Prenuptial agreements in the past commonly contained alimony waiver provisions, specifying that if the marriage ended in divorce there would be no alimony claims from either side. More recently however, we have explored creative alimony options in prenuptial agreements, giving couples more choices on potential spousal support in the event of a divorce.
Rather than a straight “no alimony” paragraph in a prenuptial, brides, grooms, and their respective attorneys are weighing out different possibilities in alimony. This drafting takes into account that sometimes the lesser earning spouse is feeling scared or apprehensive about their future – that in the event of a divorce they will be left homeless or destitute. This is especially so in prenups where the lesser earning spouse is coming to the U.S. to marry the higher earning spouse. Often these brides/grooms-to-be are coming with very little to no assets, and adapting to a strange new culture and country. In such instances, we sometimes draft alimony language that seeks to directly address their concerns. An example of these options include set amounts and formula-based amounts.
In determining a number, we may look to the specific future needs of that spouse, such as airfare (if they wish to return to their home country), rent deposits and rent to assist them in divorce transition, and other projectable expenses. These projections may result in setting a specified amount of alimony. This alimony may be payable in monthly installments or a lump sum (noting that paying in lump sum may prevent the paying spouse from deducting the alimony payments in their tax filings, depending on the structure). Again, the specific needs and concerns of the alimony-receiving spouse may dictate whether lump sum, monthly payments, or a hybrid of the two is best.
Some are opting for a formula-determined alimony amount to determine amount and duration of alimony. One of the frequent complaints about alimony in Hawaii is the lack of any formula or strict guidelines. Rather, alimony in Hawaii is determined by the agreement of the parties or by a Judge looking at the factors affecting alimony, as set forth in Hawaii statutes. Nevertheless, in prenuptial situations, we are frequently using formulas, such as “alimony shall be XX% of [paying spouse]’s net income per month, with the number of months being YY% of total number of months of the marriage. When using this type of formula it’s also important to specify how some portions of that formula are derived, such as guidelines on how “net income” above is calculated, and determining how the length of the marriage is calculated (e.g., using the date of the wedding until the date of filing of a divorce complaint).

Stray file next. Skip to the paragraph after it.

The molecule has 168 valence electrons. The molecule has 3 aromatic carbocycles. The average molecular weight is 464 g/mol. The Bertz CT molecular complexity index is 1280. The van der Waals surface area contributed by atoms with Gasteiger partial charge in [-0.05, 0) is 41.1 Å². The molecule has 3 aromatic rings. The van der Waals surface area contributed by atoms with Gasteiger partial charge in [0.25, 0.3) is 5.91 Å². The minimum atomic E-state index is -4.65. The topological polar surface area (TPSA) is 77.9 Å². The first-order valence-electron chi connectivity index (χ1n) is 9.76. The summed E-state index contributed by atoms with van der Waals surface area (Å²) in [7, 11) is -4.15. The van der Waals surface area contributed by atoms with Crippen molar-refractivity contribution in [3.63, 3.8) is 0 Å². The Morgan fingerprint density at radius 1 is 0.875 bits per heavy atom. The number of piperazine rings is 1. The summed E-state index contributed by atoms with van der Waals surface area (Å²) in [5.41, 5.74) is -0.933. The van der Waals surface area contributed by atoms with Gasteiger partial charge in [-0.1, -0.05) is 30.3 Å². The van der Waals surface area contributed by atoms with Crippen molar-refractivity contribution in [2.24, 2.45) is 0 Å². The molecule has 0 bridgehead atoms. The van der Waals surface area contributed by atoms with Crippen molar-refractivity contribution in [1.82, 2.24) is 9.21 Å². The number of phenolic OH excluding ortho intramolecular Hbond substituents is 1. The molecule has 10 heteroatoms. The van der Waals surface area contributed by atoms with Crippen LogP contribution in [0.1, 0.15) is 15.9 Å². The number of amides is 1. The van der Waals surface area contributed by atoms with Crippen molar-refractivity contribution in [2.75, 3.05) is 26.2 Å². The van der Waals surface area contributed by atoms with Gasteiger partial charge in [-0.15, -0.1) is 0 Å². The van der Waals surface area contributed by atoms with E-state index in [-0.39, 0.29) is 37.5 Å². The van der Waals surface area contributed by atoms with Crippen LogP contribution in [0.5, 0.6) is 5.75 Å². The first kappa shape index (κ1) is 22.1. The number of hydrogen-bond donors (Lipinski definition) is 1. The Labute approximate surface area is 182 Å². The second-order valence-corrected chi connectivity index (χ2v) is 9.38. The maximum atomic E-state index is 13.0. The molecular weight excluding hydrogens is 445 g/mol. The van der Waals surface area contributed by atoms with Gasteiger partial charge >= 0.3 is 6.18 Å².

WHICH WAY IS BEST?
Ultimately, there is no “best” fit for everyone. Alimony provisions, like prenuptial agreements as a whole, are not one-size fits all. Rather, alimony options in prenuptial agreements should be tailored to what fits each couples’ unique situation, circumstances, and desires.
If you’d like to speak with an attorney experienced is designing and drafting creative prenuptial agreements, call us at (808) 593-2199 or contact us online, and we’ll be happy to discuss your options.